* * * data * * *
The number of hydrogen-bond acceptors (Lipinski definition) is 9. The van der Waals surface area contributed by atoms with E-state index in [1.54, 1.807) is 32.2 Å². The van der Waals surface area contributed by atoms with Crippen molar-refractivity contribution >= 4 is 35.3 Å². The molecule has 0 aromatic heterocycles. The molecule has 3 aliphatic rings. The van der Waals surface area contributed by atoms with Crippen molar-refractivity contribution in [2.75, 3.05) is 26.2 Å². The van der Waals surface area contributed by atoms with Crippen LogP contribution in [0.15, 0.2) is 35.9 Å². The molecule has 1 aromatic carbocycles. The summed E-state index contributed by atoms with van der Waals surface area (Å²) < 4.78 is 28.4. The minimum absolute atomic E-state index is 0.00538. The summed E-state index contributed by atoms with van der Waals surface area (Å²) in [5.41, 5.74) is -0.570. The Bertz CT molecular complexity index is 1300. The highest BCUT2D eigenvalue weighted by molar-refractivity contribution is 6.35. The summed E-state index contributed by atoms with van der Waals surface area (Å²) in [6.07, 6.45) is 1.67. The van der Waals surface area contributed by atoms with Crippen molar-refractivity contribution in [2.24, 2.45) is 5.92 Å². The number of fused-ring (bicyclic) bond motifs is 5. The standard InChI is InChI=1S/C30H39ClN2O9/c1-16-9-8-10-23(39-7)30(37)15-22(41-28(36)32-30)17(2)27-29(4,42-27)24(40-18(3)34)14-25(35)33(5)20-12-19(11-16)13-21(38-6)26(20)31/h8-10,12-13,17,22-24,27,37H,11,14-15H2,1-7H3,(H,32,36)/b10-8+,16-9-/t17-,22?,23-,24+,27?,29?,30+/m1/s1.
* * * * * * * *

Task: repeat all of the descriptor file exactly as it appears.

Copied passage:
The number of hydrogen-bond acceptors (Lipinski definition) is 9. The van der Waals surface area contributed by atoms with E-state index in [1.54, 1.807) is 32.2 Å². The van der Waals surface area contributed by atoms with Crippen molar-refractivity contribution >= 4 is 35.3 Å². The molecule has 0 aromatic heterocycles. The molecule has 3 aliphatic rings. The van der Waals surface area contributed by atoms with Crippen molar-refractivity contribution in [2.75, 3.05) is 26.2 Å². The van der Waals surface area contributed by atoms with Crippen LogP contribution in [0.15, 0.2) is 35.9 Å². The molecule has 1 aromatic carbocycles. The summed E-state index contributed by atoms with van der Waals surface area (Å²) < 4.78 is 28.4. The minimum absolute atomic E-state index is 0.00538. The summed E-state index contributed by atoms with van der Waals surface area (Å²) in [5.41, 5.74) is -0.570. The Bertz CT molecular complexity index is 1300. The highest BCUT2D eigenvalue weighted by molar-refractivity contribution is 6.35. The summed E-state index contributed by atoms with van der Waals surface area (Å²) in [6.07, 6.45) is 1.67. The van der Waals surface area contributed by atoms with Crippen molar-refractivity contribution in [2.24, 2.45) is 5.92 Å². The number of fused-ring (bicyclic) bond motifs is 5. The standard InChI is InChI=1S/C30H39ClN2O9/c1-16-9-8-10-23(39-7)30(37)15-22(41-28(36)32-30)17(2)27-29(4,42-27)24(40-18(3)34)14-25(35)33(5)20-12-19(11-16)13-21(38-6)26(20)31/h8-10,12-13,17,22-24,27,37H,11,14-15H2,1-7H3,(H,32,36)/b10-8+,16-9-/t17-,22?,23-,24+,27?,29?,30+/m1/s1.